So . . . I suppose an explanation is in order. For those of you who are joining me here after reading TATB in its previous independent incarnation, thanks for coming along on the ride. As you can tell, the appearance of the blog has changed, but it's my intention to keep virtually everything else the same. I appreciated the spirit and intelligence of the commenters on the old site - there was a real community vibe there - and I hope that isn't lost in the transition.
As for those of you who are just stumbling upon this odd little blog for the first time . . . well, I think the words of Pedro Martinez apply: Where you been, man? Seriously, it's good to have you. Put your feet up and stay awhile.
Much of what's to follow won't come as breaking news to TATB's longtime readers. But for you newbies, most of the answers regarding what we aim for here - humor, passion, irreverence, insight, adequate spelling - can be found in the links and under The Scoop heading in the right rail. In the meantime, consider this post a crash course in our particular sports belief system.
And so, let's go. I believe . . .
. . . that Manny Ramirez has it figured out better than most of us: "After all this is over, all I want is for my kids to go to college and to be their best friend. That's all I want. I donít care about home runs or whatever." Seems to me that's the definition of wisdom.
. . . that George Brett is the greatest hitter I have ever seen, but Manny is batting right behind him in that lineup.
. . . that January 22, 2003 - the date the Red Sox signed the one and only David Americo Ortiz - will go down as the most important day in franchise history.
. . . that Bill Buckner never should have required forgiveness, and that Grady Little and Don Zimmer never should receive it.
. . . that Terry Francona is the best Red Sox manager of my lifetime, Joe Kerrigan is the worst, and there's a lot of mediocrity, ineptitude, and alcohol consumption among those in between.
. . . that I'll officially feel like a geezer the day Ken Griffey Jr. retires - he's one day younger than me, and as long as Junior's playing a kid's game, then I can't possibly be that old, right?
. . . that Roger Clemens and Barry Bonds both belong in Cooperstown, but their dastardly transgressions should be spelled out in bronze.
. . . that closed-minded grumps who deride Bill James as a stat geek are missing out on one of the most engaging baseball writers of any era.
. . . that Tom Brady will be the quarterbacking equal of his idol Mr. Montana only when he secures another Lombardi Trophy - and he will.
. . . that in retrospect, Parcells needed Belichick a whole lot more than Belichick needed Parcells.
. . . that LeBron James is the NBA's most talented player, Kobe Bryant the best, and Kevin Garnett the most valuable, and we all know what the award is called.
. . . the Rajon Rondo is just a short bounce pass away from being one of the NBA's elite point guards.
. . . that in 1999 and 2000, we witnessed the most dominating and charismatic pitcher of all-time in Pedro Martinez. Koufax didn't have to do it in the steroid era.
. . . that the Basketball Hall of Fame has an incomplete roster until Dennis Johnson makes their team.
. . . that this Celtics season will be remembered as "Where No. 17 happened."
. . . that Don Orsillo is a vinyl-covered automaton programmed by Tom Werner, Gil Santos still has the voice but no longer the vision, and Mike Gorman remains Boston's most competent and underrated play-by-play guy.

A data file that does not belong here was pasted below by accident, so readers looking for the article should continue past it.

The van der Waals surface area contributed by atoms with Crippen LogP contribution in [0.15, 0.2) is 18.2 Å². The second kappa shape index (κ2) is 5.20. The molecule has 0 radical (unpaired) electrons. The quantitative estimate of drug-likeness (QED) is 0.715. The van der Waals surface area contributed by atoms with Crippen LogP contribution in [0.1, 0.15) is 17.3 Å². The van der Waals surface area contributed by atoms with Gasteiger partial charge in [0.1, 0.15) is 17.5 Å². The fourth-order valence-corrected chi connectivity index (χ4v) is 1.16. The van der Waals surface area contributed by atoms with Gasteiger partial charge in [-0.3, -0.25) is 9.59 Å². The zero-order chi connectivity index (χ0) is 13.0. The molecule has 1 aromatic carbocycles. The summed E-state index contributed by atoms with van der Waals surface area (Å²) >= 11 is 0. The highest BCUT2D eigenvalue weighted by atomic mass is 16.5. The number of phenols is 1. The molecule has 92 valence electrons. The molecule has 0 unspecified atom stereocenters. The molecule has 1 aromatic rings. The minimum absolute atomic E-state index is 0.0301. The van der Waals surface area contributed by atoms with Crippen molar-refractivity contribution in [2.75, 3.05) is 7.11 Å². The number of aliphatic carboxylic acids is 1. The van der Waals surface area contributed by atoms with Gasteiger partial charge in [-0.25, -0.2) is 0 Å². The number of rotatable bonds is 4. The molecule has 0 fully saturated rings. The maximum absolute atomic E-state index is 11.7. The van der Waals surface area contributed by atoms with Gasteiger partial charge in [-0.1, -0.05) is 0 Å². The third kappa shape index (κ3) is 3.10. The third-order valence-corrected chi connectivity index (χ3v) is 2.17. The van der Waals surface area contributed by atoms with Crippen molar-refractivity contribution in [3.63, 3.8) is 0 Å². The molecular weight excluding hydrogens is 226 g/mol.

. . . that 81-year-old Vin Scully still has his fastball, Joe Morgan must have beaned while not wearing a batting helmet repeatedly, and Tim McCarver has been slapped with at least one restraining order by Derek Jeter.
. . . that of the Celtics' three superstars, Ray Allen has made the greatest individual sacrifice this season and deserves more praise for his selflessness than he has received.
. . . that Hank "Tommy Boy" Steinbrenner will be an endless source of amusement to Red Sox fans.
. . . that the Patriots know precisely what Matt Walsh has in his DVD collection, and they're not particularly concerned.
. . . that the most gifted player ever to suit up for the Patriots was Terry Glenn.
. . . that Tom Brady should just admit he's a Yankees fan.
. . . that of all of Boston's four major sports teams (sorry, Revo), the Bruins have the most faithful followers, and they deserve better than what Jeremy Jacobs gives them.
. . . that Jason Varitek is the Derek Jeter of the Red Sox - indispensable, sure, but overrated in the immeasurables.
. . . that there's never been a better time to be a Boston sports fan, and I'm ridiculously lucky to have a home to write about it.
. . . in miracles. (Yes!)
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As for today's Completely Random Baseball Card:
Sad to hear about the passing of former Sox catcher John Marzano earlier this week. Marzano was thriving in his second career as an analyst for MLB.com, and by all accounts he was one of those rare people who seemed to befriend everyone who crossed his path, from young Sox fans in Pawtucket to young superstars in Seattle. At 45, he was six months the junior of his former Boston batterymate Roger Clemens, and much too young for the ballgame to end.
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Email Chad at firstname.lastname@example.org
About Touching All The Bases
Irreverence and insight from Chad Finn, a Globe/Boston.com sports writer and media columnist. A winner of several national and regional writing awards, he is the founder and sole contributor to the TATB blog, which launched in December 2004. Yes, he realizes how lucky he is.